Jeep Rushed the New Compass into Production; Here’s Why (and Why You’ll Like it)
There is an all new 2017 Jeep Compass coming to US dealerships in June.
Now you may be thinking, but there is already a 2017 Jeep Compass on the market, right? Jeep redesigned the Compass and decided to stop production on that one and and bring the new one to market quickly. Confused yet? I was too, but after hitting San Antonio for some serious off-roading in the new 2017 Jeep Compass, I’m excited to share what’s new and why you’ll like it.
2017 Jeep Compass Limited
Styled after the Grand Cherokee, the Compass is a mid-sized crossover utility vehicle, or CUV, smaller than the Grand Cherokee but larger than the Jeep Renegade. On my test drive I primarily drove the Limited version. This is the top of the line and filled with the most features but carries a price tag of under $30,000.
The Limited has a 7 slot front grille (all Jeeps do), premium headlights with white lights, 19″ wheels, optional black roof, a dual pane sunroof, leather, touch screen, Apple Car Play and more. The back seat has USB and a household plug. You truly get a premium feel in this model. The Limited’s fuel economy estimates are 30 mpg on the highway and 25 mpg combined, but my driving partner and I averaged 24 mpg combined. Someone has a heavy foot!
The 2017 Jeep Compass pricing:
- Limited $28,995
- Trailhawk $28,595
- Latitude 4×4 $24,295
- Sport 4×4 $22,495
These packages are available options on all but the Sport model:
- Advanced safety and lighting package, including brake assist, lane departure warning and forward collision warning: $895
- Safety and Security package, including blind spot monitor, cross path detection, park sensors and rain sensing wipers: $795
- Navigation package: $895
- Tow package, including a tow hitch and a full size spare tire: $495
What I liked About the 2017 Jeep Compass
Everything was simply laid out. I was quickly able to find everything I was looking for, from USB ports to driver controls to climate control– and in Texas, you need quick access to air conditioning.
I also appreciate how much storage space the 2017 Jeep Compass has (27. cubic feet) and that the back row folds down. The 60/40 split seats give you the opportunity to add cargo space and still have a passenger or two in the back seat.
I thought the back seat looked roomy until I made Bob Gritzinger get back there. He had enough room, but as you can see he didn’t have much extra. However, back seat passengers have plenty of other comforts: The middle seat has a fold down armrest with cup holders, there is rear air conditioning, a household plug and a USB port. I love having a household plug in my vehicle and it’s standard in the Limited and Trailhawk but not available in the Sport or Latitude editions. If you’re camping, a household plug makes it easy to make coffee or blow up an air mattress.
Other Things I liked:
I liked that the Compass Limited has a nice suite of active safety features, available as an option on all models but the Sport. This includes:
- Blind-Spot monitoring and rear cross path detection
- Adaptive cruise control
- Forward collision warning – this alerts the driver about potential crash risk, and may assist with driver response by applying the brakes under certain circumstances.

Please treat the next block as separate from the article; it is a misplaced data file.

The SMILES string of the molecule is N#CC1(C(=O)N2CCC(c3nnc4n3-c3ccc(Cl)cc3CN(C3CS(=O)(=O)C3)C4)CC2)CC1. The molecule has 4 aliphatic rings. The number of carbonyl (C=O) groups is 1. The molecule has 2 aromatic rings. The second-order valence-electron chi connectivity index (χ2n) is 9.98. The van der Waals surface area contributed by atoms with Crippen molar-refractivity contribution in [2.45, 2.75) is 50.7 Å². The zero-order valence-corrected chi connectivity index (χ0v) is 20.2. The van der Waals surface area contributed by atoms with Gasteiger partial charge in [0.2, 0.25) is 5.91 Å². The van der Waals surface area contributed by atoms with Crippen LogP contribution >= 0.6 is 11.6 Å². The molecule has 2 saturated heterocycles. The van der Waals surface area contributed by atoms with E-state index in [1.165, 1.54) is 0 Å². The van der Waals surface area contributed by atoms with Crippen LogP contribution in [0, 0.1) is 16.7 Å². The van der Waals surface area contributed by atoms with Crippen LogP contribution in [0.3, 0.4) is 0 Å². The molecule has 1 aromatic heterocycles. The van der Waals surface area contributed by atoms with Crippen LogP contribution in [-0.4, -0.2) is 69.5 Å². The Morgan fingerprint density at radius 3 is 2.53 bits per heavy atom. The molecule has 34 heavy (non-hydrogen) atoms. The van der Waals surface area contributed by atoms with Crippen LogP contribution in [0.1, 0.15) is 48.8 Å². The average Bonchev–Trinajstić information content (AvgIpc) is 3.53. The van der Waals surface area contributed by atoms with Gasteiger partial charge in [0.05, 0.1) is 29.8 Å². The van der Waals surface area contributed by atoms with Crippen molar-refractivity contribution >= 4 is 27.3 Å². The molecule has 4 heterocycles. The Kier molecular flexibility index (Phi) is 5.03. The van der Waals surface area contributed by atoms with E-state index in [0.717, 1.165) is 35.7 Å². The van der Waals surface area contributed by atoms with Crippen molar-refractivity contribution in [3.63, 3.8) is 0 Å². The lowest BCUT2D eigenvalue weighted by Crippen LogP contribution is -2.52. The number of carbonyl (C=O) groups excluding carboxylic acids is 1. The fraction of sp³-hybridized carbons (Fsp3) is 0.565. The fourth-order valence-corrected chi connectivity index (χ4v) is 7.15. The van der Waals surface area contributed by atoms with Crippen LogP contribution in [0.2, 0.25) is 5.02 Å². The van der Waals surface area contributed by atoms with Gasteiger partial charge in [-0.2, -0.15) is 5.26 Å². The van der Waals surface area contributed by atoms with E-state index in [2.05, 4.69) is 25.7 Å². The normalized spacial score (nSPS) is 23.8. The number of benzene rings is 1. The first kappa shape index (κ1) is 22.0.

- LaneSense lane departure warning
Things I Would Change
One thing I did not like was the engine start/stop. Whenever it “stopped” the A/C dropped. Texas is hot and I wanted the A/C on full blast. Stop/start is intended to improve your gas mileage, but using it will get 1 mpg better than you would without it. I also did not like the small console in between the driver and passenger. I wish it had been larger and did not set as far back. However, depending on your body type, it may not be an issue for you.
I Wasn’t Sure the Compass Could Handle This Off Road Course.
Halfway through our drive we stopped at a ranch in Texas for lunch and some off-roading. Now I am a Texas gal, so this was right up my alley!
The model we took off-roading was the 2017 Jeep Compass Trailhawk. This model is designed even more for the challenges of off-road driving with a 1″ lift, 17″ wheels, tow hooks, and the bottom is skid plated (to protect it from rocks, roots and other hazards).
Now, I knew we were going off-roading, but I didn’t think it would be anything too crazy. But when we arrived at the ranch and saw the course they had chosen, I was floored. This course seemed to be meant for a truck jacked up off the ground, not a CUV. I felt so unsure that I took one of the top Jeep executives with me on our drive. I figured they wouldn’t let him drive with me if there was a chance I would flip the car.
As I drove along I just kept telling myself that surely they wouldn’t be letting us do this if the car couldn’t handle it. At times I only had three tires touching the ground, but we made it. What I found quite handy was the hill-descent control. The Jeep Compass Trailhawk will take over when going down a massive hill. It is a little creepy letting a car do this. I kept wanting to hit the brake or the gas, but I resisted and let it do its job. Turns out it can drive itself down a hill perfectly fine without any assistance from me!
Luxury, Even in the Wilds of Rural Texas
One of the main reasons you might want a luxury car is that it’s quiet. So I was surprised how quiet the Jeep was to drive even when we were off-roading. I’ve been in a few Jeeps and they were loud and creaky, but the Compass made it easy to talk about what you’ll see when you’re off road, or just enjoy the peacefulness of the Texas Hill Country.
Disclosure: I was Jeep’s guest for this drive opportunity; travel and accommodations were provided but all opinions expressed are my own.